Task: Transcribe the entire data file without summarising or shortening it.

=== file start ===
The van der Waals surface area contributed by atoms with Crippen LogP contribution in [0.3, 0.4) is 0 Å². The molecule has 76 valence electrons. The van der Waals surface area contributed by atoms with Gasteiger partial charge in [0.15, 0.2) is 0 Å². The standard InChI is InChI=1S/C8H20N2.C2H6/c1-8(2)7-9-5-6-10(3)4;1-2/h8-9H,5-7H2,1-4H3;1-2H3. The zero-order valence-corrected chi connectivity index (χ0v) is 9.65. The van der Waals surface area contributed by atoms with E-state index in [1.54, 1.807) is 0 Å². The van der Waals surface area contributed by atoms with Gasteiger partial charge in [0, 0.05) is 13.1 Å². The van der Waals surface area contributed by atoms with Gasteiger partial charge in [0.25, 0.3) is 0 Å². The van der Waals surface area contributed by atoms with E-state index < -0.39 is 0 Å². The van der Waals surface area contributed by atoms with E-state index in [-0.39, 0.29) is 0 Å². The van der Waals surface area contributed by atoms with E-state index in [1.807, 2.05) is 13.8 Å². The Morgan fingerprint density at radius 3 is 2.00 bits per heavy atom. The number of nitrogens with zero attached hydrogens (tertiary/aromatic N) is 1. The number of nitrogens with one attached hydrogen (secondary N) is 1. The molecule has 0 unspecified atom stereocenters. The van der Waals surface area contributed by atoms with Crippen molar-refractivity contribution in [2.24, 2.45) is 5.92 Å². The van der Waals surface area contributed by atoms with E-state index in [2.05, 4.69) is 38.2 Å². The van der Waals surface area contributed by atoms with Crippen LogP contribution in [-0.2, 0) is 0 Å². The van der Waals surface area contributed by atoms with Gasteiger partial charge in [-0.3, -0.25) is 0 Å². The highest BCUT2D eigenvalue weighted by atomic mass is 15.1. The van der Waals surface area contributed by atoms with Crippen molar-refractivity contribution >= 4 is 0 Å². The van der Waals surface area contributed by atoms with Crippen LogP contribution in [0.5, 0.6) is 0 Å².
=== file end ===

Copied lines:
The van der Waals surface area contributed by atoms with Crippen LogP contribution in [0.3, 0.4) is 0 Å². The molecule has 76 valence electrons. The van der Waals surface area contributed by atoms with Gasteiger partial charge in [0.15, 0.2) is 0 Å². The standard InChI is InChI=1S/C8H20N2.C2H6/c1-8(2)7-9-5-6-10(3)4;1-2/h8-9H,5-7H2,1-4H3;1-2H3. The zero-order valence-corrected chi connectivity index (χ0v) is 9.65. The van der Waals surface area contributed by atoms with E-state index in [1.54, 1.807) is 0 Å². The van der Waals surface area contributed by atoms with Gasteiger partial charge in [0, 0.05) is 13.1 Å². The van der Waals surface area contributed by atoms with Gasteiger partial charge in [0.25, 0.3) is 0 Å². The van der Waals surface area contributed by atoms with E-state index < -0.39 is 0 Å². The van der Waals surface area contributed by atoms with E-state index in [-0.39, 0.29) is 0 Å². The van der Waals surface area contributed by atoms with E-state index in [1.807, 2.05) is 13.8 Å². The Morgan fingerprint density at radius 3 is 2.00 bits per heavy atom. The number of nitrogens with zero attached hydrogens (tertiary/aromatic N) is 1. The number of nitrogens with one attached hydrogen (secondary N) is 1. The molecule has 0 unspecified atom stereocenters. The van der Waals surface area contributed by atoms with Crippen molar-refractivity contribution in [2.24, 2.45) is 5.92 Å². The van der Waals surface area contributed by atoms with E-state index in [2.05, 4.69) is 38.2 Å². The van der Waals surface area contributed by atoms with Crippen LogP contribution in [-0.2, 0) is 0 Å². The van der Waals surface area contributed by atoms with Gasteiger partial charge in [-0.3, -0.25) is 0 Å². The highest BCUT2D eigenvalue weighted by atomic mass is 15.1. The van der Waals surface area contributed by atoms with Crippen molar-refractivity contribution >= 4 is 0 Å². The van der Waals surface area contributed by atoms with Crippen LogP contribution in [0.5, 0.6) is 0 Å².